Bundy justice: Juvenile crime doesn’t pay ... but victims do
NO ONE should ever be made to feel unsafe in their own house but, for Ian Finnis, his home is no longer his.
Before he retired, Mr Finnis spent 47 years saving other people's lives as an ambulance officer.
But his own life was destroyed when three juvenile intruders broke into the pensioner's property in the early hours one morning in March.
The 75-year-old attempted to chase and tackle one offender who then cowardly turned on the elderly homeowner and physically beat him. Mr Finnis's substantial injuries included a fractured nose, eye sockets, ribs, two hernias and emotional wounds that will never heal.
The offenders were handed a slap on the wrist, only ordered to apologise. At this point, only one of them has done so.
Mr Finnis feels like he has a life sentence.
"Every night is a nightmare, I get two or three hours sleep a night now and it has destroyed my life completely," he said.
"The courts are too lenient and made no decision on punishment, worked with us through the juvenile system and the punishment we came up with was considered too harsh so we're back to square one.
"I don't believe they should be trialled as adults, but I think first offence, put them on a good behaviour bond and if they break that, they front the court and are sent to a juvenile system or trained in the army and taught a few manners."
Mr Finnis said he couldn't praise police enough. But all that hard work was for nothing and the court system had failed the community.
"Until they turn 18, they know they can get away with anything they like because there's no conviction recorded against them until that point," Mr Finnis said.
"If you're 16, you can get a driver's license in nine months, so you should be responsible."
Opposition corrective services spokesman Trevor Watts said juvenile crime in the Bundaberg area had risen the Palaszczuk government was elected.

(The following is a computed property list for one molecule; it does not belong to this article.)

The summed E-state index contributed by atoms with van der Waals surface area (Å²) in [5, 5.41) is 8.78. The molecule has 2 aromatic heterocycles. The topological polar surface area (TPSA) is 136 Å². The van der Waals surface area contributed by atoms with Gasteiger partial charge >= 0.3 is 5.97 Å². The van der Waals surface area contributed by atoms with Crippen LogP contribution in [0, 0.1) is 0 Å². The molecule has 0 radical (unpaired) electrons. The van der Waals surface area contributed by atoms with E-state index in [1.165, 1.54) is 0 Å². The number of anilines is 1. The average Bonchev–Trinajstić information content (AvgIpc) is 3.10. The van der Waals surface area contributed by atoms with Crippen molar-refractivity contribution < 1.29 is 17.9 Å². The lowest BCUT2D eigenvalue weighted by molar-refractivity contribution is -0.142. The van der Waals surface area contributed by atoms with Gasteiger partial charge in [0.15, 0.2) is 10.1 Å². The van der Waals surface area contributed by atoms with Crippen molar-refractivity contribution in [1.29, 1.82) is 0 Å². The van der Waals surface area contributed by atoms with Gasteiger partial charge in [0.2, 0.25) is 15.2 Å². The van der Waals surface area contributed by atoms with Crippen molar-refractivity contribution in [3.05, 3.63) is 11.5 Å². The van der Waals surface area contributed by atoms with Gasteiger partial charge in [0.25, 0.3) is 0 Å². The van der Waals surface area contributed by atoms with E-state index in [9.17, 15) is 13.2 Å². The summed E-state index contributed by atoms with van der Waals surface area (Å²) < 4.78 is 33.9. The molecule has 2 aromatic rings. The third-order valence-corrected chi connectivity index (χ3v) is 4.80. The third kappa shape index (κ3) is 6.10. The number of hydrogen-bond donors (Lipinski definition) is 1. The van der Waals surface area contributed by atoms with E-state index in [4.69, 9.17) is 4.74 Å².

He blamed a budget cut and reduced police force - a claim the minister rejects.
"Unfortunately in Bundaberg there's been a 28 per cent increase in assault, 67 per cent increase in break and enter, 79 per cent of unlawful use of a motor vehicle," Mr Watts said.
"Since the Labor government has been elected, we have seen the number of police drop per 100,000 people in Queensland so we now have 610 (fewer) police officers than we should have if the ratio was kept the same as when the LNP was in.
"Governments are all about setting priorities and the Labor government obviously doesn't care about law and order or people's personal safely, because if they did they would spend more of their budget on funding police and they haven't."
"Last year the budget was cut by $40 million and this year the budget has gone up but unfortunately it's no where near the level that is was at when the LNP (was) in government, in fact $230 million less an annum."
Member for Bundaberg David Batt, a former police officer, said juvenile crime rates had increased significantly over the last six months.
"Victims of serious crimes have had their homes broken into and been assaulted and these juveniles are walking away with no punishment whatsoever because they are under the age of 18." Mr Batt said.
"The breach of bail offence has been removed by the Labor government and under the LNP, the breach of bail as an offence saw less crimes committed by juveniles."
Mr Batt said the LNP was committed to reinstating the breach of bail offence for juveniles if elected next year.
Police and Corrective Services Minister Mark Ryan said he was sorry to hear about the incident concerning Mr Finnis, but "it is disappointing to see LNP holding out false hope about matters of law and order given their appalling track record."
"The LNP in government failed to properly fund police and give them the resources to do their job," Mr Ryan said.
"In contrast, thanks to the ongoing investments of the Palaszczuk government, there are more police in Queensland than ever before, they're better equipped than ever before, and there are more being recruited and trained."